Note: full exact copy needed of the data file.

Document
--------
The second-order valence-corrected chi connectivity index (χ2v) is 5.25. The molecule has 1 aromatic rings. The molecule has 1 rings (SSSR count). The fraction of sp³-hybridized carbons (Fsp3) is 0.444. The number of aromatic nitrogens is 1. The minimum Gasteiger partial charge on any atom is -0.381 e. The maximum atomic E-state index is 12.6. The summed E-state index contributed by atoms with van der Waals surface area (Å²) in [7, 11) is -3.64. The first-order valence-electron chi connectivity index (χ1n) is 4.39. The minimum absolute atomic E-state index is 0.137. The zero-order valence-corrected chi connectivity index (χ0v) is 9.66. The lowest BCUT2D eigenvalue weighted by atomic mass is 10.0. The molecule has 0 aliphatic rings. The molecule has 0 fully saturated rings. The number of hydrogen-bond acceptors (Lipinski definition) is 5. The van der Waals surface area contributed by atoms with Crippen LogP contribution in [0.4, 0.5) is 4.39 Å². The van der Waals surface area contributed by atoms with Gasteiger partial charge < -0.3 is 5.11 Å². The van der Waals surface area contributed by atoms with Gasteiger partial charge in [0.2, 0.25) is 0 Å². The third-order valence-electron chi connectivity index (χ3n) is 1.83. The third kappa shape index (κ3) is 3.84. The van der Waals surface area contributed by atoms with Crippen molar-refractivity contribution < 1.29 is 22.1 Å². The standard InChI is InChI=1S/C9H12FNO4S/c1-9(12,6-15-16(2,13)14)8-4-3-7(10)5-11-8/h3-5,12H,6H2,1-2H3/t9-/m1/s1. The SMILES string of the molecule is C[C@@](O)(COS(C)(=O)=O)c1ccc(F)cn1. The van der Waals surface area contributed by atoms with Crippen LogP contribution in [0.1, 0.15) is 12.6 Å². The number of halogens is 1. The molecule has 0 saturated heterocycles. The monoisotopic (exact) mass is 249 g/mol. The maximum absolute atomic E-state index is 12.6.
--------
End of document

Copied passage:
The second-order valence-corrected chi connectivity index (χ2v) is 5.25. The molecule has 1 aromatic rings. The molecule has 1 rings (SSSR count). The fraction of sp³-hybridized carbons (Fsp3) is 0.444. The number of aromatic nitrogens is 1. The minimum Gasteiger partial charge on any atom is -0.381 e. The maximum atomic E-state index is 12.6. The summed E-state index contributed by atoms with van der Waals surface area (Å²) in [7, 11) is -3.64. The first-order valence-electron chi connectivity index (χ1n) is 4.39. The minimum absolute atomic E-state index is 0.137. The zero-order valence-corrected chi connectivity index (χ0v) is 9.66. The lowest BCUT2D eigenvalue weighted by atomic mass is 10.0. The molecule has 0 aliphatic rings. The molecule has 0 fully saturated rings. The number of hydrogen-bond acceptors (Lipinski definition) is 5. The van der Waals surface area contributed by atoms with Crippen LogP contribution in [0.4, 0.5) is 4.39 Å². The van der Waals surface area contributed by atoms with Gasteiger partial charge < -0.3 is 5.11 Å². The van der Waals surface area contributed by atoms with Gasteiger partial charge in [0.2, 0.25) is 0 Å². The third-order valence-electron chi connectivity index (χ3n) is 1.83. The third kappa shape index (κ3) is 3.84. The van der Waals surface area contributed by atoms with Crippen molar-refractivity contribution < 1.29 is 22.1 Å². The standard InChI is InChI=1S/C9H12FNO4S/c1-9(12,6-15-16(2,13)14)8-4-3-7(10)5-11-8/h3-5,12H,6H2,1-2H3/t9-/m1/s1. The SMILES string of the molecule is C[C@@](O)(COS(C)(=O)=O)c1ccc(F)cn1. The van der Waals surface area contributed by atoms with Crippen LogP contribution in [0.1, 0.15) is 12.6 Å². The number of halogens is 1. The molecule has 0 saturated heterocycles. The monoisotopic (exact) mass is 249 g/mol. The maximum absolute atomic E-state index is 12.6.